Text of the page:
Today, we mourn the loss of Dr. Benjamin D. Hall, whose impact on the world and the University of Washington is both lasting and profound. Over a career that spanned more than 60 years, Ben made groundbreaking discoveries that changed the course of medicine and saved millions of lives. And his generous support for the UW, with his wife Margaret, has ensured that future generations of scientists will have the opportunity to continue to advance our understanding of biology and genetics.
Ben was a decorated member of the faculty, named a Guggenheim Fellow and a Fellow of the National Academy of Sciences, and in 2004, the UW was proud to name him our first Inventor of the Year. Although he formally retired, it did nothing to slow him down. He remained a fixture at the UW where he continued to run his lab, conduct research and inspire the students under his wing, as well as his colleagues in the Departments of Biology and Botany and UW Medicine’s Department of Genomic Sciences.
Ben’s legacy is monumental, but what I, and his colleagues remember most about him was his insatiable and fundamental scientific curiosity about everything from the building blocks of life to whole ecosystems. His life’s work is a testament to the power and importance of curiosity-driven research, and yet he was also a pioneer in translating basic research into commercial application at a time when many in the academic world were still skeptical of a pipeline between academia and industry. When he patented his method for producing genetically engineered proteins in yeast, he not only enabled the creation of vaccines against hepatitis B virus and the human papillomavirus, but he also helped foster a cultural shift that has profoundly advanced discovery in a host of disciplines.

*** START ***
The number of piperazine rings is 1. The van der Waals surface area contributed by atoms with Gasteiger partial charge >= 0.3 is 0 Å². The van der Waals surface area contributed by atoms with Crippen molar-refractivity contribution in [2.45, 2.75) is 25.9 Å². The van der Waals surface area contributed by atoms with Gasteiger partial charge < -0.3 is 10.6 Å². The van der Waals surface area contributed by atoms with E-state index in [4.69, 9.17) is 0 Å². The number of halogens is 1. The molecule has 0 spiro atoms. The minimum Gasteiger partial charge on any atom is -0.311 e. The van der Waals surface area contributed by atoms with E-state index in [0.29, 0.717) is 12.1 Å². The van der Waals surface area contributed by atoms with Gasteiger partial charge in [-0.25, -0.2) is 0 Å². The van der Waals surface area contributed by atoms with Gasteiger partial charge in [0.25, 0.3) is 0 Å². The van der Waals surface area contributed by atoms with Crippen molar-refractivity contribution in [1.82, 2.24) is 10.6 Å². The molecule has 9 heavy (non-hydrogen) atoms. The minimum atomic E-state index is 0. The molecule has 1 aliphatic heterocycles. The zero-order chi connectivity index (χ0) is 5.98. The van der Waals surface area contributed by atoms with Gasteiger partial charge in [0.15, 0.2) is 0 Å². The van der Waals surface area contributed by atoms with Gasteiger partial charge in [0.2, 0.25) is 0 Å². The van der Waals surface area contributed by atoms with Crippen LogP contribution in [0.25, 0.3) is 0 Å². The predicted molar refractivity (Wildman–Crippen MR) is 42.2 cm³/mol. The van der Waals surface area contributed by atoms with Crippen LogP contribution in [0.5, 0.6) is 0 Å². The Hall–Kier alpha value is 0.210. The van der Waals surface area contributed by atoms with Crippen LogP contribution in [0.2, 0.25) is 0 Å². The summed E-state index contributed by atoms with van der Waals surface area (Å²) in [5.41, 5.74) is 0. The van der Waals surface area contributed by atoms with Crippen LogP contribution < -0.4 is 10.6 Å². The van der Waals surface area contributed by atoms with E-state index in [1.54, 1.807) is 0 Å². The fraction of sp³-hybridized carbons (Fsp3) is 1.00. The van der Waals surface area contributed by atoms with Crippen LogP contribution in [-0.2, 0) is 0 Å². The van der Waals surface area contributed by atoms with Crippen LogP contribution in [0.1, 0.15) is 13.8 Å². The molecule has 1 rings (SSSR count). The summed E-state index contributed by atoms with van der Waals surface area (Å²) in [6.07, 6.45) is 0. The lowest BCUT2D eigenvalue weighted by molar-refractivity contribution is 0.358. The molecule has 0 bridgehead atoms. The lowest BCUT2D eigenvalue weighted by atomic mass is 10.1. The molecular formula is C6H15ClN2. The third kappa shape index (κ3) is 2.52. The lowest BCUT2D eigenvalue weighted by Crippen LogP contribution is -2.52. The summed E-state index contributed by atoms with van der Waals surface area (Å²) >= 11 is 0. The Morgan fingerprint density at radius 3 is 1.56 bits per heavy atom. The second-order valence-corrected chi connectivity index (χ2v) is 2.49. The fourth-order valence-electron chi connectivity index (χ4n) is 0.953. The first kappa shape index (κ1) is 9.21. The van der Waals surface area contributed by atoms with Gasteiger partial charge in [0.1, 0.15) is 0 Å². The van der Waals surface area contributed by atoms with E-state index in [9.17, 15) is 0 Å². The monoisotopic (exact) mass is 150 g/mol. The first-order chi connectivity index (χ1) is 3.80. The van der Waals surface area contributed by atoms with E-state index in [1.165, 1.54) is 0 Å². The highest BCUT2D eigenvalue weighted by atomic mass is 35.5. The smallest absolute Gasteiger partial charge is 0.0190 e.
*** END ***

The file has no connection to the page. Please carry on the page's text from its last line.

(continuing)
Ben was also a visionary philanthropist who took incredible joy from supporting the next generation of scientists, including support for cutting edge facilities, such as our new Life Sciences Building and the Benjamin Hall Interdisciplinary Research Building. Through endowed scholarships, Ben and Margaret have enabled students in biology and genetics to pursue their passion and enabled faculty excellence through the Benjamin D. Hall Endowed Chair in Basic Life Sciences. Ben also cared deeply about international collaboration and his lab has become known as a hub of cultural and intellectual diversity.
Our thoughts are with Margaret, their children, Anne and Charles, and all the people whose lives he influenced. Ben’s curiosity and generosity have enriched the world beyond measure and his legacy will live here forever.